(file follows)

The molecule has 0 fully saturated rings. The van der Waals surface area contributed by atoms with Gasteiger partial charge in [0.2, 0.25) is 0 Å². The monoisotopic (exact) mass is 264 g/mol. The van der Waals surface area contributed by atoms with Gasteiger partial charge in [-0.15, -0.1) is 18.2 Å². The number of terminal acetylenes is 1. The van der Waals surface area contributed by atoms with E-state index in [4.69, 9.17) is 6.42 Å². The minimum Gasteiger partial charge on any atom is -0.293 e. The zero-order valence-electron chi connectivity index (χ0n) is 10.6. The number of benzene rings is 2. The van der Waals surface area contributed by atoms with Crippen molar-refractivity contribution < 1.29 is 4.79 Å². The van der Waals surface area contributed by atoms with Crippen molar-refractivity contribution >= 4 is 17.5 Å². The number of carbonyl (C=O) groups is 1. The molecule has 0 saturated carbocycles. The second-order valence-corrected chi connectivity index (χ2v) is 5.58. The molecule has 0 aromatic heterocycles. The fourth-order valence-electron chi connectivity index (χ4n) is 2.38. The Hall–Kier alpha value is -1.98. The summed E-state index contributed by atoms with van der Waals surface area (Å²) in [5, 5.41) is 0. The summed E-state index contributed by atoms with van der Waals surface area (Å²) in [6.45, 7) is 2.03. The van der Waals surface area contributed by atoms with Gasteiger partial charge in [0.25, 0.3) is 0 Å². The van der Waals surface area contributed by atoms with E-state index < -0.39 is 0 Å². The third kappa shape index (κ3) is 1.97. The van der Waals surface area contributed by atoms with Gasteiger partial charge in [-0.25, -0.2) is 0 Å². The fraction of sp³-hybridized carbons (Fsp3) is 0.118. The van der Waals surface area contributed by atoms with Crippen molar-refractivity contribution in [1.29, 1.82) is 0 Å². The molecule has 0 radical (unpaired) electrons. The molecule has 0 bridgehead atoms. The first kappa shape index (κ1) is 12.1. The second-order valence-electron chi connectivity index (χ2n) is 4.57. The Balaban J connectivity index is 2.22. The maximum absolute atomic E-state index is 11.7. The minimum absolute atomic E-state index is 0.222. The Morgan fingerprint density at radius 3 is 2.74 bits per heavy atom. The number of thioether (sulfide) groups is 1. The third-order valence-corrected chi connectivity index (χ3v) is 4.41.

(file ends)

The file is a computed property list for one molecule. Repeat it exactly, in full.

The molecule has 0 fully saturated rings. The van der Waals surface area contributed by atoms with Gasteiger partial charge in [0.2, 0.25) is 0 Å². The monoisotopic (exact) mass is 264 g/mol. The van der Waals surface area contributed by atoms with Gasteiger partial charge in [-0.15, -0.1) is 18.2 Å². The number of terminal acetylenes is 1. The van der Waals surface area contributed by atoms with E-state index in [4.69, 9.17) is 6.42 Å². The minimum Gasteiger partial charge on any atom is -0.293 e. The zero-order valence-electron chi connectivity index (χ0n) is 10.6. The number of benzene rings is 2. The van der Waals surface area contributed by atoms with Crippen molar-refractivity contribution < 1.29 is 4.79 Å². The van der Waals surface area contributed by atoms with Crippen molar-refractivity contribution >= 4 is 17.5 Å². The number of carbonyl (C=O) groups is 1. The molecule has 0 saturated carbocycles. The second-order valence-corrected chi connectivity index (χ2v) is 5.58. The molecule has 0 aromatic heterocycles. The fourth-order valence-electron chi connectivity index (χ4n) is 2.38. The Hall–Kier alpha value is -1.98. The summed E-state index contributed by atoms with van der Waals surface area (Å²) in [5, 5.41) is 0. The summed E-state index contributed by atoms with van der Waals surface area (Å²) in [6.45, 7) is 2.03. The van der Waals surface area contributed by atoms with Gasteiger partial charge in [0.25, 0.3) is 0 Å². The van der Waals surface area contributed by atoms with E-state index < -0.39 is 0 Å². The third kappa shape index (κ3) is 1.97. The van der Waals surface area contributed by atoms with Gasteiger partial charge in [-0.25, -0.2) is 0 Å². The fraction of sp³-hybridized carbons (Fsp3) is 0.118. The van der Waals surface area contributed by atoms with Crippen molar-refractivity contribution in [1.29, 1.82) is 0 Å². The molecule has 0 radical (unpaired) electrons. The molecule has 0 bridgehead atoms. The first kappa shape index (κ1) is 12.1. The second-order valence-electron chi connectivity index (χ2n) is 4.57. The Balaban J connectivity index is 2.22. The maximum absolute atomic E-state index is 11.7. The minimum absolute atomic E-state index is 0.222. The Morgan fingerprint density at radius 3 is 2.74 bits per heavy atom. The number of thioether (sulfide) groups is 1. The third-order valence-corrected chi connectivity index (χ3v) is 4.41.